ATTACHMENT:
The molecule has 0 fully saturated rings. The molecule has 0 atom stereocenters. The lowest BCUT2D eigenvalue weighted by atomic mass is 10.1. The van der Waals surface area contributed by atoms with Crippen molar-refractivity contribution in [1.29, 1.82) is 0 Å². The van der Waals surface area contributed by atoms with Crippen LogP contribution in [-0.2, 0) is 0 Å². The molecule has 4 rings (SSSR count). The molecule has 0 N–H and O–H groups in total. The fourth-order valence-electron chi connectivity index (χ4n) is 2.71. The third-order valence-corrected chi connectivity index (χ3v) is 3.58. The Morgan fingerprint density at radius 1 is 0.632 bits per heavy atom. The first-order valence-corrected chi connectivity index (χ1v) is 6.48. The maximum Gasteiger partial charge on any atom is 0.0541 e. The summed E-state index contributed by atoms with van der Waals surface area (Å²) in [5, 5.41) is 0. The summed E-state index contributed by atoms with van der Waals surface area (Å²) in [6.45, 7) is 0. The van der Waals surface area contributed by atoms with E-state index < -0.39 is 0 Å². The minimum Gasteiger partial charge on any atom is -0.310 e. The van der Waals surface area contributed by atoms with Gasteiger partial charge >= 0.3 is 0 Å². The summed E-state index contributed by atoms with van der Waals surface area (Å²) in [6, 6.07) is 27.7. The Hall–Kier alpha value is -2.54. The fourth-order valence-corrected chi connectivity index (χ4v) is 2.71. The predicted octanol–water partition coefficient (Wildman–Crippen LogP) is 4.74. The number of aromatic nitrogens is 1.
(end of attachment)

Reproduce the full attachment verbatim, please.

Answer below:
The molecule has 0 fully saturated rings. The molecule has 0 atom stereocenters. The lowest BCUT2D eigenvalue weighted by atomic mass is 10.1. The van der Waals surface area contributed by atoms with Crippen molar-refractivity contribution in [1.29, 1.82) is 0 Å². The van der Waals surface area contributed by atoms with Crippen LogP contribution in [-0.2, 0) is 0 Å². The molecule has 4 rings (SSSR count). The molecule has 0 N–H and O–H groups in total. The fourth-order valence-electron chi connectivity index (χ4n) is 2.71. The third-order valence-corrected chi connectivity index (χ3v) is 3.58. The Morgan fingerprint density at radius 1 is 0.632 bits per heavy atom. The first-order valence-corrected chi connectivity index (χ1v) is 6.48. The maximum Gasteiger partial charge on any atom is 0.0541 e. The summed E-state index contributed by atoms with van der Waals surface area (Å²) in [5, 5.41) is 0. The summed E-state index contributed by atoms with van der Waals surface area (Å²) in [6.45, 7) is 0. The van der Waals surface area contributed by atoms with E-state index < -0.39 is 0 Å². The minimum Gasteiger partial charge on any atom is -0.310 e. The van der Waals surface area contributed by atoms with Gasteiger partial charge >= 0.3 is 0 Å². The summed E-state index contributed by atoms with van der Waals surface area (Å²) in [6, 6.07) is 27.7. The Hall–Kier alpha value is -2.54. The fourth-order valence-corrected chi connectivity index (χ4v) is 2.71. The predicted octanol–water partition coefficient (Wildman–Crippen LogP) is 4.74. The number of aromatic nitrogens is 1.